by Mary Ellen Conway

The Centers for Medicare & Medicaid Services (CMS) requires providers to, "remain in substantial compliance with Medicare program requirements as well as State law." This means that CMS expects accredited organizations to have continued compliance rather than cyclical compliance. Last year, many HME and DME companies had their second triennial accreditation renewal, because so many of them were initially accredited to meet the 2009 mandatory requirement. Now that your accreditation has been affirmed for the next three years, it is the perfect time to prepare for keeping your accreditation compliance in shape going forward.

Plan now to better maintain your accreditation, either through a maintenance program that your accreditor offers, or by creating and utilizing checklists that are appropriate at six months, 12 months, 24 months and 30 months in preparation for your accreditation renewal to occur before 36 months have passed.

Always use a checklist at each interval that ensures you are in compliance with all applicable local, state and federal regulations. A checklist is not intended to replace your own comprehensive review of accreditation or licensure standards, nor does it guarantee a successful accreditation decision. Make your checklists reasonable and realistic based on the following items, which are consistantly reported by accreditors as routine deficiencies.

Start with your last Plan of Correction (POC). Ensure that all deficiencies that were found have been fully corrected and that all corrective activities have been implemented and are being monitored. Your accreditor always starts your new triennial review by examining your last accreditation POC and looks to make sure you have implemented all corrective activities.

Ensure that your PI/QI data has been collected quarterly for each of the required categories. This is not an activity that you can do only every three years in preparation for your survey—you must conduct these activities on an ongoing basis. Make sure that items in this data set (such as customer satisfaction surveys) are a part of your everyday operations.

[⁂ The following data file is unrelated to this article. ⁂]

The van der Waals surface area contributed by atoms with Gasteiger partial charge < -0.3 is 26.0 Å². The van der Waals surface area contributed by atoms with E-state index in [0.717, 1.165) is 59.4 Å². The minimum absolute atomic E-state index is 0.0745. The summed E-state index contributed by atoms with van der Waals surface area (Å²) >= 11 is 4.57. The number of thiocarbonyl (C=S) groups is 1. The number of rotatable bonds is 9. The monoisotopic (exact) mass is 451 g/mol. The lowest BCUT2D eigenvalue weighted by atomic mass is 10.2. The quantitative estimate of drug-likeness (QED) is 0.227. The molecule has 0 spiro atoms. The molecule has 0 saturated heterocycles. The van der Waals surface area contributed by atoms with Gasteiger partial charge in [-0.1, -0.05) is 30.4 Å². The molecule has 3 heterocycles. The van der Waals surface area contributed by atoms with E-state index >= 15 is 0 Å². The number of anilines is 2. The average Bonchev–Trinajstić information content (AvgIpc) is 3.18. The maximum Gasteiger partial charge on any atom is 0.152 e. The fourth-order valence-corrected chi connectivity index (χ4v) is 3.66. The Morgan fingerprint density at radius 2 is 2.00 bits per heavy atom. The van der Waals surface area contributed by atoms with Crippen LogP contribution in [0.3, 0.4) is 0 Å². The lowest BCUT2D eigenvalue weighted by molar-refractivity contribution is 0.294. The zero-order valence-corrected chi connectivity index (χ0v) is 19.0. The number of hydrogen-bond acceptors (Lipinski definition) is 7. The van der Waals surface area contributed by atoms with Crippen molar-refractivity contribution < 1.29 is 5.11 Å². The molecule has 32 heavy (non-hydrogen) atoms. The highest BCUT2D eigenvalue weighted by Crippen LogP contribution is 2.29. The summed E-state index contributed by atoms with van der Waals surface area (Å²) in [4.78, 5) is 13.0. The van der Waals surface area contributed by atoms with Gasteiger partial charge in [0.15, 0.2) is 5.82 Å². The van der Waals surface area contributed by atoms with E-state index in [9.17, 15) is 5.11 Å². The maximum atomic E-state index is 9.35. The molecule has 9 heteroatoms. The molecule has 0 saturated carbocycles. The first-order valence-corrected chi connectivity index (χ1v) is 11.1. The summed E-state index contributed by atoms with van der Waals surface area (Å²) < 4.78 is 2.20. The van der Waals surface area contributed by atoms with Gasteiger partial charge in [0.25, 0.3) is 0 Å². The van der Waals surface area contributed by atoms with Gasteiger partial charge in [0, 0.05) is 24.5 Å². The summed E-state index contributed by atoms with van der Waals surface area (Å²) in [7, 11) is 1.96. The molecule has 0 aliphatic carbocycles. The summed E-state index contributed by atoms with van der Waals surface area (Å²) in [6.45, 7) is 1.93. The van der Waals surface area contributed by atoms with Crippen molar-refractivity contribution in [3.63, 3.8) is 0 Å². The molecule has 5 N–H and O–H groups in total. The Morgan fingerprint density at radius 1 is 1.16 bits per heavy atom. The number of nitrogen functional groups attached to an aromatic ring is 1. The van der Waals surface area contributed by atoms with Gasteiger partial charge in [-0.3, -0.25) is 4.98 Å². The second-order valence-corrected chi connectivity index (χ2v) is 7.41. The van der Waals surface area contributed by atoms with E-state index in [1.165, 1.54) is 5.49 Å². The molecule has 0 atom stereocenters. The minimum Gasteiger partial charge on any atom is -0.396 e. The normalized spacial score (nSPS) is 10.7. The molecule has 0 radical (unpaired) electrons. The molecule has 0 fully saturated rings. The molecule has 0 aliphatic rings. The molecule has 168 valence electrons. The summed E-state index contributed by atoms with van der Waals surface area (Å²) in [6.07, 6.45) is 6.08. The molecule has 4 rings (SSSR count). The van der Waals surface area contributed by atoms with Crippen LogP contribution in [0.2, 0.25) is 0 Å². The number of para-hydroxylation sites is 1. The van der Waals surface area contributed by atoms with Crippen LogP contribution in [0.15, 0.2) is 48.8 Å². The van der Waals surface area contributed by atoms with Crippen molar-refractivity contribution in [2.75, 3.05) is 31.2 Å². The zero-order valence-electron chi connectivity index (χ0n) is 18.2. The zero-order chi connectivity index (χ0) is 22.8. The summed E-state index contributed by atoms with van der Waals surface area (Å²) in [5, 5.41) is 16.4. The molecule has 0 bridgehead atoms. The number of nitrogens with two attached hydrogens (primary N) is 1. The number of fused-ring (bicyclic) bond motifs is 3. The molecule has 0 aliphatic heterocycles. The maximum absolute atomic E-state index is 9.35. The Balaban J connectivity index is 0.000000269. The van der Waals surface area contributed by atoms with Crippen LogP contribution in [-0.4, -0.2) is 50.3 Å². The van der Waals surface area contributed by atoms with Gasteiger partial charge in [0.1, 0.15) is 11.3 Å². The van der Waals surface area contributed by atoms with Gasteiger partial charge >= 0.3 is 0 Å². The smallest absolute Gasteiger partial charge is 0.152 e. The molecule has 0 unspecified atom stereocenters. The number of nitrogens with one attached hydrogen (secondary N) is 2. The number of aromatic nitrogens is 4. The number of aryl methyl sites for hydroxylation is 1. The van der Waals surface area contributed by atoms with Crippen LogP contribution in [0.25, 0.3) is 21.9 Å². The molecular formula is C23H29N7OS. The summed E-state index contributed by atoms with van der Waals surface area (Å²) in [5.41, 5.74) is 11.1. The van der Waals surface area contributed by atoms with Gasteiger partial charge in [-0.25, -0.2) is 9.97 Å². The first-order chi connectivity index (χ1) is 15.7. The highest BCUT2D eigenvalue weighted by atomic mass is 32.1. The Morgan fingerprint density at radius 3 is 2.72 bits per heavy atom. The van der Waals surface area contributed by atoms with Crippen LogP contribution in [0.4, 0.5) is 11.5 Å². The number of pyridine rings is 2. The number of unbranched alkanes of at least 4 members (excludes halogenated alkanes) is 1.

Annual competencies in staffing are a commonly deficient area in accreditation testing. Create a list that you will be able to stick to for your onboarding and annual renewal tasks, and get those competencies complete upon hire and update them annually. This is a major deficiency among providers who may complete competency assessments for new hires, but fail to do so each year for current employees. The best way to accomplish this task is by not focusing on hire dates, but to schedule an annual renewal week for all employees during a quiet business month—regardless of how long they have been with you. Get all renewals done for all staff in one week each year, and then you won't have to worry about the task getting away from you.

Ensure that all business and HME licenses for each state where you operate are prominently displayed and current. Include those states that products are mailed to as well. Also monitor surety bond and insurance documents to make sure they are current and available for review.

Are you aware that Material Safety Data Sheets (MSDS) are now known simply as Safety Data Sheets (SDS)? Ensure that you have these on hand and that they are current and complete for all chemicals used in the operation, whether in the office or in vehicles.

Every organization must maintain proper records of all grievances and complaints and investigations and outcomes. Have the documentation that these are all appropriately reported to leadership and that all are tracked through your Performance Improvement Program.

Criminal background checks, documentation of proof of Office of Inspector General (OIG) exclusion list checks and national sex offender registry checks are required by the various accreditors and by your state licensing agencies. It is amazing how these tasks can fall through the cracks, even though they have been required (and generally conducted) for years on all employees who have direct client contact. Make sure that, in addition to direct care staff, personnel with access to client records have a criminal background check and an OIG exclusion list check completed when required, as well.

Physical building issues that must be monitored include smoke detectors, fire alarms and fire extinguishers that are present and placed in secure areas. These items must be inspected, maintained and tested on a regular basis as recommended by the manufacturer. A fire drill and an emergency-preparedness drill must be completed annually. Make sure all exits are clearly marked, illuminated (when possible) and that escape routes are posted. Make sure a first aid kit is available and of appropriate size (check annually for any expired products) and that an eyewash station is available (check for expiration date).

This is not a complete list, but it is a good start and highlights those items often found as deficiencies by surveyors from the major accreditation organizations. Add your own items to the checklist. Check to see what resources your accreditor provides, as many of them offer comprehensive checklists for your use. An additional best practice is to have an outsider conduct a mock survey at approximately 24 months to evaluate that everything is in good shape—with plenty of time to make any needed corrections before your next renewal.